It is most likely that you’ve seen these long-legged, flying insects that seem like giant mosquitoes in the house, yard, or garden. These giant mosquitoes are often seen inside the house and have unusual flying behaviors, such as slamming and bouncing against ceilings and walls. Outside the house, they are frequently found in huge groups. Some people may already be aware that they are not giant mosquitoes but instead believe they are mosquito eaters.
What are mosquito eaters? Crane flies are commonly referred to as mosquito eaters, due to a belief that they prey on mosquitoes. Because of that, crane flies also got a nickname called “mosquito hawks.” They have long legs, wings and are larger than mosquitoes. The common crane fly size is around 1 to 1.5 inches long. Adult crane flies can grow up to 3 inches in length.
Mosquitoes can be found almost everywhere. They can be aggravating and annoying. These insects are also responsible for a large number of recorded deaths due to diseases transmitted by them. As a result, people tend to praise and glorify mosquito-eating predators. However, do crane flies, popularly known as mosquito eaters, actually eat mosquitoes? This article will discuss the characteristics of these so-called mosquito eaters, including their nature, habits, and whether or not they actually eat mosquitoes as their name implies.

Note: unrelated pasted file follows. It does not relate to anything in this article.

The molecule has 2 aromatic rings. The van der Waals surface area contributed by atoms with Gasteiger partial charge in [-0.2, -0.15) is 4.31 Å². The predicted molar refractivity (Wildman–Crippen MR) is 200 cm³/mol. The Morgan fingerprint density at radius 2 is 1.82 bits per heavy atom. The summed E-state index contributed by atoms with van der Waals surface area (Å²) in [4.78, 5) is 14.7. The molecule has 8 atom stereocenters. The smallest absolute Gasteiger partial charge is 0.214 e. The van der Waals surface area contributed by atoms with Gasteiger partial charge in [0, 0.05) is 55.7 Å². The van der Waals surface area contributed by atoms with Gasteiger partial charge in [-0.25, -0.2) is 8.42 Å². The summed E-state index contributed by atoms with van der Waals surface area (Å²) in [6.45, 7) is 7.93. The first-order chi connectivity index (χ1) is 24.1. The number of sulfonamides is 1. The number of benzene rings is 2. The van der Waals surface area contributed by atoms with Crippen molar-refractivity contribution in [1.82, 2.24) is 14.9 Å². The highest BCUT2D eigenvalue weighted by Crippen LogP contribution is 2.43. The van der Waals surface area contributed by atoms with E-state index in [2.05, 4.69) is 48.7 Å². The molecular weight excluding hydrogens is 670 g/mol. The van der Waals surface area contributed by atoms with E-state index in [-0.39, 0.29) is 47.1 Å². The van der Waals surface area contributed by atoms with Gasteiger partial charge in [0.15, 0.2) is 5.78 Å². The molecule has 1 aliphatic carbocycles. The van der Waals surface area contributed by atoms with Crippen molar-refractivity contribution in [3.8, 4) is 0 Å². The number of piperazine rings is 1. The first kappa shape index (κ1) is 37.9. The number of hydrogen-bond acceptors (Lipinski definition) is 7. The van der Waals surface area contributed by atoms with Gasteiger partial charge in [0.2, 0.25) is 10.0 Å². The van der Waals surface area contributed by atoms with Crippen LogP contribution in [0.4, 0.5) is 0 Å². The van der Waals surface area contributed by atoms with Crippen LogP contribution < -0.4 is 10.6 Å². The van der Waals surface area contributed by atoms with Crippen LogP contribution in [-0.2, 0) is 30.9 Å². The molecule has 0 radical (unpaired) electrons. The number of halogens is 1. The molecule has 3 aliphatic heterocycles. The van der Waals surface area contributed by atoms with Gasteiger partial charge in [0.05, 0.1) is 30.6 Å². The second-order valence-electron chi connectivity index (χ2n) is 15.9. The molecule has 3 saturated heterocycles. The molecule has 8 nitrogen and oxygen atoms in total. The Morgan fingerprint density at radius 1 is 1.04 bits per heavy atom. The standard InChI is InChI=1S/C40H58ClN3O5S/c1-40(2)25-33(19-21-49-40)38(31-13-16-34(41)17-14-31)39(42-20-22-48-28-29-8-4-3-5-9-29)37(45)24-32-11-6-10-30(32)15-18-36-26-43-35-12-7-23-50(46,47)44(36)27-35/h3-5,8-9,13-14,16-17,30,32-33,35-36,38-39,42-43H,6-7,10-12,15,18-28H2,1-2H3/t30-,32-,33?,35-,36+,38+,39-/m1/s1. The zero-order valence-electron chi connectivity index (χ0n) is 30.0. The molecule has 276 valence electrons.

Why Are They Called Mosquito Eaters?
Crane flies were given the label mosquito eaters because they resemble huge mosquitoes, and it was long thought that they preyed on mosquitoes. There are studies suggesting that some crane flies have been found to feed on mosquito larvae; however, this is extremely rare. In general, even though they are called mosquito eaters, crane flies don’t actually eat mosquitoes.
Related: What Looks Like a Mosquito but Is Not a Mosquito? | Information and Facts
What Do Mosquito Eaters Eat?
Crane flies primarily feed on nectar from flowers and plants. Once crane flies reach the adult stage, they don’t feed on anything. On the other hand, crane fly larvae eat plant roots, stems, leaves, decaying wood, and other vegetation.
Why Are Crane Flies Also Called Mosquito Hawks?
Crane flies are known by a variety of names, including daddy longlegs, gallinippers, golly whoppers, mosquito eaters, and mosquito hawks. They are also known as mosquito hawks due to the popular belief that they hunt mosquitoes using their large wings and long legs. However, they aren’t truly eating mosquitoes because they don’t eat other insects and prefer nectar and plants instead.
The Life Cycle of a Crane Fly
Crane Fly Eggs
Adult crane flies emerge in the summer and mate. Within 24 hours, female crane flies will lay eggs on turfgrass, moist soil in yards or lawns, and in bodies of waters like creeks and lakes.
Crane Fly Larvae